ARCHIVE REVIEW: Lars and the Real Girl

Lars and the Real Girl
Directed by: Craig Gillespie
Written by: Nancy Oliver
Starring: Ryan Gosling, Paul Schneider, Emily Mortimer, Patricia Clarkson

Pretty much your standard indie-love-dramedy. Boy meets girl. Boy suppresses feelings for girl. Boy orders an anatomically correct mannequin off the internet in replacement.

Okay, so not quite the standard love story arc we’re used to, but it’s definitely something quirky and cool enough for to get excited about, since it is the premise is really what drives the interest throughout movie. Lars Lindstrom (Gosling) lives in the garage/apartment adjacent to the home his brother (Schneider) and him inherited from their dead parents. For the most part Lars seems like a normal guy, driving his own car, attending church, dressing in a range of gaudy sweaters and working in a small desk job where he has many co-worker friends who attempt to reach out to Lars. The problem is, is that Lars rejects their affection and often seems irritated by their company and kindness.

Soon enough Lars finally breaks out of his shell and giddily introduces his sister and law and brother to a beautiful wheelchair-bound Brazilian visitor he met on the internet named Bianca. Oh, and she’s a plastic sex doll. On the request of his psychologist, his family and neighbors treat Bianca as the person Lars believes she is. They dress her up, bathe her, let her volunteer in the community until it reaches the point where we wonder if they remember that Bianca is 90 pounds of bendy silicon.

In different hands the film could have been a complete disaster, a five minute concept drug out into two hours of who cares. But veteran writer and producer of Alan Ball’s Six Feet Under and True Blood series Nancy Oliver delicately nurtures this plastic premise into a living and breathing script that takes a good look at responding to delusion, or less specifically, responding to the odd with acceptance. It shows how the community should react with tolerance. Substitute Lars’ delusion with retardation, disability or homosexuality and you essentially have the same message.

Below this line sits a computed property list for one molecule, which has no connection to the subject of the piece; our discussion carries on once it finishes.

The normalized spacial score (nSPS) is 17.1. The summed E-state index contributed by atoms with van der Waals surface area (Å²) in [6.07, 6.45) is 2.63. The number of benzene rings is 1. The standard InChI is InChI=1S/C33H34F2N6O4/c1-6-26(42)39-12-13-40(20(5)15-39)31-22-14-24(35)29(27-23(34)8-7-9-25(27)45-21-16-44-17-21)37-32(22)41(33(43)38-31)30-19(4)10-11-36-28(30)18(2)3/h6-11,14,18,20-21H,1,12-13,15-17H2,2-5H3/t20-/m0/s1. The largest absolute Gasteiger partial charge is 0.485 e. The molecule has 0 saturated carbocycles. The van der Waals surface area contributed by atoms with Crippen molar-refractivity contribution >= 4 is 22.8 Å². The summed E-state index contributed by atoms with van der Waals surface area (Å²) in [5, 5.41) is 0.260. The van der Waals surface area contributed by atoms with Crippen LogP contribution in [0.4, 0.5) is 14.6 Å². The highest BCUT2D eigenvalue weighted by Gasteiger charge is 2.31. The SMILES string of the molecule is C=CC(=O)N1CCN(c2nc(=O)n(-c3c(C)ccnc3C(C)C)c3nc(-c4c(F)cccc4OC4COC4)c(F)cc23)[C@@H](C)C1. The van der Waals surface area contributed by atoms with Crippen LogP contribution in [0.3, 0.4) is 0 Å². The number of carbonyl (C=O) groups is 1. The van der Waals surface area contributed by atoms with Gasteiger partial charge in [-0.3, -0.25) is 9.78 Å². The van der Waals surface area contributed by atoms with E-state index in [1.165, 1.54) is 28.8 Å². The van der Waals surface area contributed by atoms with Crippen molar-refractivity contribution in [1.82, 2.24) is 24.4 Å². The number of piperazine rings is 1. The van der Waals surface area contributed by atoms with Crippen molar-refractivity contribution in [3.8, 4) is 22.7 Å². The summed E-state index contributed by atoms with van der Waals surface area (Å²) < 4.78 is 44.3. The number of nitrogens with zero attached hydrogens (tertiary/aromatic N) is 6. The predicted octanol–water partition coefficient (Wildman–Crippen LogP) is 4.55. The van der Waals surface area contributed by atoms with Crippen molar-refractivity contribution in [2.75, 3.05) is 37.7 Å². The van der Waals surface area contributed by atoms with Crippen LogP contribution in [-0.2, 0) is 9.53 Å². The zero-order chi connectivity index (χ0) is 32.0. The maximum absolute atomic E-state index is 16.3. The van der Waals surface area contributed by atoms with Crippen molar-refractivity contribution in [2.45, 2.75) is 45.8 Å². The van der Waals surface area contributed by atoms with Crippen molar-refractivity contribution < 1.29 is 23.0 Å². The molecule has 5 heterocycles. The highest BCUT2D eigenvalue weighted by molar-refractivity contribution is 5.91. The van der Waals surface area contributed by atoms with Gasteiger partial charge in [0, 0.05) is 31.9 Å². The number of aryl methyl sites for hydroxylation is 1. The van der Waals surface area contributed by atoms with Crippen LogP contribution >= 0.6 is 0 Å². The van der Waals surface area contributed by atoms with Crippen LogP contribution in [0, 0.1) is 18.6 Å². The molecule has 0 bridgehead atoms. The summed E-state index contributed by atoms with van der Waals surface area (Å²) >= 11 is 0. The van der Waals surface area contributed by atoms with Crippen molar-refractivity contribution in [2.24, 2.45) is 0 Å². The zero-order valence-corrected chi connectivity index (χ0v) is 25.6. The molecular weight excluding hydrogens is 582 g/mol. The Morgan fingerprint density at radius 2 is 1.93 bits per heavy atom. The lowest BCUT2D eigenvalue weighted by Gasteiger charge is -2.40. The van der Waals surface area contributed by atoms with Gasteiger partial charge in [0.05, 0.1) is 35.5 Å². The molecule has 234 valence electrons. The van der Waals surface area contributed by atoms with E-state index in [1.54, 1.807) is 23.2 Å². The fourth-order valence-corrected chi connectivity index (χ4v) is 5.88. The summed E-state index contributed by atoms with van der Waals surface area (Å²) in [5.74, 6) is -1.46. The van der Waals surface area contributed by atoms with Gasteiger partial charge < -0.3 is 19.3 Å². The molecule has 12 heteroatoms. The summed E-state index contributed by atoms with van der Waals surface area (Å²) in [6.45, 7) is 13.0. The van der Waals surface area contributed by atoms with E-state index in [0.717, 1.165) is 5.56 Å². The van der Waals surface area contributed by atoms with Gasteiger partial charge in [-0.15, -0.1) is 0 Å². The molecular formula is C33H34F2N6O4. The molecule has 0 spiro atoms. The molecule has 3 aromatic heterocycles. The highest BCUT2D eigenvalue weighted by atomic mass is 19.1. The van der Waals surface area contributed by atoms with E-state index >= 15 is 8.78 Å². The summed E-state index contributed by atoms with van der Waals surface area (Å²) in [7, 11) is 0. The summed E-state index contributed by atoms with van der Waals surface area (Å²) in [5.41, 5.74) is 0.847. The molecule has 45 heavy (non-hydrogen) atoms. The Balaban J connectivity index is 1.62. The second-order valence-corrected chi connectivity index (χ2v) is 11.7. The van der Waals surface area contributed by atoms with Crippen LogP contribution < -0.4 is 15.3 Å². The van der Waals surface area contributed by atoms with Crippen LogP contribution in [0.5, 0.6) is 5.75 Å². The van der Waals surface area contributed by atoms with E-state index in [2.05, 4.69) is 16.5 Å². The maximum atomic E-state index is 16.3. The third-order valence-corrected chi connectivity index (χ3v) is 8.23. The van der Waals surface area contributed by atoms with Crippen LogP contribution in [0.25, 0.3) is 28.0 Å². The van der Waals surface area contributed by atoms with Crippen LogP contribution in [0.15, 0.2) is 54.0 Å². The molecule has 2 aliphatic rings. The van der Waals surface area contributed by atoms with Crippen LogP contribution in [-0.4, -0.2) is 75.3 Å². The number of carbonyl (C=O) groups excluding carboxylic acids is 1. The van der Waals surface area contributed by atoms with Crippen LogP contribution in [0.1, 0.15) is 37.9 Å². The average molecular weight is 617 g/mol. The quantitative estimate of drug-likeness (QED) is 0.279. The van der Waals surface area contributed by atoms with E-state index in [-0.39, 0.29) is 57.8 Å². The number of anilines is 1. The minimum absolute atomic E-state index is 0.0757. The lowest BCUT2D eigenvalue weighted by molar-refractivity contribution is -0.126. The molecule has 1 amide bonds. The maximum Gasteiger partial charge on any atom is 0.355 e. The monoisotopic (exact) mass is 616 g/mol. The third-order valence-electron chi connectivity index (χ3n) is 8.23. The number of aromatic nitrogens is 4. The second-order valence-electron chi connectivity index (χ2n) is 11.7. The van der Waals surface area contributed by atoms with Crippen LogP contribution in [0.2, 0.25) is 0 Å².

The film tip toes around the high sensitivity of the subject. It never goes too deep into Lars’ delusion, or how that delusion affects his family and friends. Never is it too dirty or mocking. It is a very grounded story that just skims the top layer. And really the top layer is all that is needed. Anything else would just weigh it down and make it something less interesting.

The main problem is ‘Lars’ is that despite how dexterously it is conceived and executed, is still a rather dull and humdrum film made up of plastic and dressed in human clothes for us to watch.

Grade: C+

7 thoughts on “ARCHIVE REVIEW: Lars and the Real Girl

  1. OMG! Thank you. I HATED this movie. This was recommended by a fellow cinephile friend of mine. I was bored out of my mind. I was like Chinese water torture.

  2. Is that cinephile friend of yours … me? Sorry to hear you didn’t enjoy Branden 😦

    It might be a bit too slow and quiet for some but I absolutely loved it.

  3. The movie felt so much like Edward Scissorhands, and surprisingly gave me this utter connection the sex doll, more than some of the real humans in the film.

    • Yeah, in some ways it is like Edward, with the community reacting to the paranormal. But I think Edward Scissorhands is in a whole different league of film. That movie is a great example of how a director uses really specific choices in costuming, staging and editing to make brilliant commentaries on the community at that time. I don’t think Lars was even close to doing any of that.

  4. That C+ hurts my heart. That’s a low blow, man, a low, low blow.

    I’d have to disagree (respectfully, of course) that “Lars” is “rather dull and humdrum.” The pacing is slow and deliberate and a lot rides on Ryan Gosling’s performance, which is so very understated it might seem boring to those with little patience. So much of it comes through his expressions, his eyes, the slant of his mouth — it’s kind of amazing, actually.

    Overall, I was thoroughly charmed by “Lars,” which is saying a lot because I’m not the romantic comedy type.

    • I love a lot of movies that are slow paced and performance driven. There Will Be Blood comes to mind at the moment. I really like a lot of independent cinema too where not a lot happens, like Once, The Squid and the Whale or Lost in Translation even. Dull and humdrum has little to do with its pacing as much as it has to do with just the overall life of the film, which seems to feel just as plastic as Bianca. Just my opinion though.

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